Fright in the flesh
Alarm strikes your body within seconds of recognizing a threat. Here’s what’s going down.
Before you consciously process a problem, this almond-shaped brain region activates and begins to amp up the sympathetic nervous system’s fight-or-flight response.
2 Hippocampus and frontal cortex
The rational centers of our brain kick in, analyzing whether the perceived visual or auditory input shows a true danger.
3 Cardiovascular system
Stress hormones increase your heartbeat and breathing rate while dilating the tiny airways in your lungs. This allows more oxygen to reach your muscles.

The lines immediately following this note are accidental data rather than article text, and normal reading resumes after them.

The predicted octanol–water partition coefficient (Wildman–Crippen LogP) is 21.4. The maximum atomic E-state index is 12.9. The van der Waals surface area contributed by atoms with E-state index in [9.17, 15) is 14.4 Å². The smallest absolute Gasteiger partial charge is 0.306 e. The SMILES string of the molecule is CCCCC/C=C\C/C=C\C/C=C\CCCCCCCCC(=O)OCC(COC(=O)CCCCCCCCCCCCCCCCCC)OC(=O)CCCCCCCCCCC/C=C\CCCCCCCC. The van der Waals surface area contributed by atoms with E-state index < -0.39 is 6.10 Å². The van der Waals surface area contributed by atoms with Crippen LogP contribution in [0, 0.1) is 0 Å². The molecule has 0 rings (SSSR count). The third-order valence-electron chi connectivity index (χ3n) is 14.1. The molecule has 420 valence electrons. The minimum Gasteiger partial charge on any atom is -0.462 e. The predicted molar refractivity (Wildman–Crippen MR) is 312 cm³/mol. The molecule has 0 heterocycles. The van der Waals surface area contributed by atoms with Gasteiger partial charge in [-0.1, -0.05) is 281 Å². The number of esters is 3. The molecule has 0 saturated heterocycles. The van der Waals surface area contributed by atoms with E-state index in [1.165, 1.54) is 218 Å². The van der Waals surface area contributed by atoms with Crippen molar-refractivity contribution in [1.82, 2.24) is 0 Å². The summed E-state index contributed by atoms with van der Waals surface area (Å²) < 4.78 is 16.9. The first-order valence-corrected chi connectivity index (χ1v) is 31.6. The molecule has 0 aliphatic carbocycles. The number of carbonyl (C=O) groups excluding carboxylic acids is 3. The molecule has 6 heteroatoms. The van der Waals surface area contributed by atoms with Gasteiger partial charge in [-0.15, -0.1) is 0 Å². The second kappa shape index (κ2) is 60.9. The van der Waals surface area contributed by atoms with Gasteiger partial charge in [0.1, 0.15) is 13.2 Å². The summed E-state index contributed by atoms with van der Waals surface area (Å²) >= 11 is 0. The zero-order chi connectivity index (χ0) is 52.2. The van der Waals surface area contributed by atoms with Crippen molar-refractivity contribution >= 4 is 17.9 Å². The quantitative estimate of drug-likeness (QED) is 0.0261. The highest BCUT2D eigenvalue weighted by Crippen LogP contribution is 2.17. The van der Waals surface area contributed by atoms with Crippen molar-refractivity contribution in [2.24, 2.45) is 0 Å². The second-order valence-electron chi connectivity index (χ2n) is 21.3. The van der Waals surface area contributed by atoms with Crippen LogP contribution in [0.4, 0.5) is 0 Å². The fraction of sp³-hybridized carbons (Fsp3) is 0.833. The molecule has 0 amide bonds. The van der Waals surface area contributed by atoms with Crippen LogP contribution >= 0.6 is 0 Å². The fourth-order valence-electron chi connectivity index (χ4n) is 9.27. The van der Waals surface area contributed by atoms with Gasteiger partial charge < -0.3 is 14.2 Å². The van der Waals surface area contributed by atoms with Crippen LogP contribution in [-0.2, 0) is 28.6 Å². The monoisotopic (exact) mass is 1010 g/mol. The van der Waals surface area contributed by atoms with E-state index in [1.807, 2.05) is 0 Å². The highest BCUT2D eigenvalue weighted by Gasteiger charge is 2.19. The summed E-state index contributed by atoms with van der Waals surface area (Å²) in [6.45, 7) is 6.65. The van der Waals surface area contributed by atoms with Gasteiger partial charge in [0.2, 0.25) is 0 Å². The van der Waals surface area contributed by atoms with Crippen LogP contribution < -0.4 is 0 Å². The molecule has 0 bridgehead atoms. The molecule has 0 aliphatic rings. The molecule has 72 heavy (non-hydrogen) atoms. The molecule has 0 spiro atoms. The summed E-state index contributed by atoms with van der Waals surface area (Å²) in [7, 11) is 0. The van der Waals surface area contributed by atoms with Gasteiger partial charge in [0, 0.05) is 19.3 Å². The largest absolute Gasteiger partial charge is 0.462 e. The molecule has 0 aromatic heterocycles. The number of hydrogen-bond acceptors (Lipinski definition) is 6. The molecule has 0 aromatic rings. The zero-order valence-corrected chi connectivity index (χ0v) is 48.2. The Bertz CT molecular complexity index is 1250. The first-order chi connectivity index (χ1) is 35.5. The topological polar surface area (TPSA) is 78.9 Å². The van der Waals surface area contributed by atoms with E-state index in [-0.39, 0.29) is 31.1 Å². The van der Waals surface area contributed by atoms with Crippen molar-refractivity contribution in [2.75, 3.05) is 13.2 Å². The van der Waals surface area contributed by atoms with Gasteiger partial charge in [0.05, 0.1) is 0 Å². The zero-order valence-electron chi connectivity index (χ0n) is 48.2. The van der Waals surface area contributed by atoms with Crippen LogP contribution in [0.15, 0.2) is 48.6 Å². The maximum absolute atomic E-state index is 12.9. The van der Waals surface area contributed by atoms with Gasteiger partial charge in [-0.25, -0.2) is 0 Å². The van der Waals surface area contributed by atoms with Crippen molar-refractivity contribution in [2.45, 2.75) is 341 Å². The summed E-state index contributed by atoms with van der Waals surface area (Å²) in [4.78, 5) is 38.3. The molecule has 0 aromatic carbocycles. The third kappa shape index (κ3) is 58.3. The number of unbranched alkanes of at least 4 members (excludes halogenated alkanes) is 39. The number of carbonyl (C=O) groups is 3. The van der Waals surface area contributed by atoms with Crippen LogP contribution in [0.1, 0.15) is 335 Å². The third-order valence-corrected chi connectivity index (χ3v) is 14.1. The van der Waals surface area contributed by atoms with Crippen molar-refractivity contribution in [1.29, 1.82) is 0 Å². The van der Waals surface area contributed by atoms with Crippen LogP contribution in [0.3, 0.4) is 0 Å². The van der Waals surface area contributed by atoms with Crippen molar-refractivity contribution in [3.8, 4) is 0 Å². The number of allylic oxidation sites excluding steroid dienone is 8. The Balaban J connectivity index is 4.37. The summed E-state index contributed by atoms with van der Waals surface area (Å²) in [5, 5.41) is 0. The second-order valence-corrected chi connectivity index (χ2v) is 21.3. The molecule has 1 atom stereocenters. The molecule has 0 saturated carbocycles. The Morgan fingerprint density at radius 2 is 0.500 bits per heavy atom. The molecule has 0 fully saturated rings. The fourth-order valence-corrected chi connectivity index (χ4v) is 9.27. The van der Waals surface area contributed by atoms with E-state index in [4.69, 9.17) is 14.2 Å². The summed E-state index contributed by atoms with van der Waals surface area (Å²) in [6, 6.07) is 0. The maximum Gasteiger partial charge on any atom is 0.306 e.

4 Endocrine glands
Signals from the amygdala hit the hypothalamus, which starts a cascade of activity throughout the endocrine system. The result: a surge of adrenaline and cortisol.
5 Gastrointestinal system
Fear really can make you poop your pants. That and retching may be side effects of shrinking blood vessels in the GI tract—diverting resources to give you strength.
6 Musculoskeletal system
Endocrine signals push glucose and other energy-storing molecules out of reserve and into the blood, which rushes in to fuel muscles should you need to escape or fend off a threat.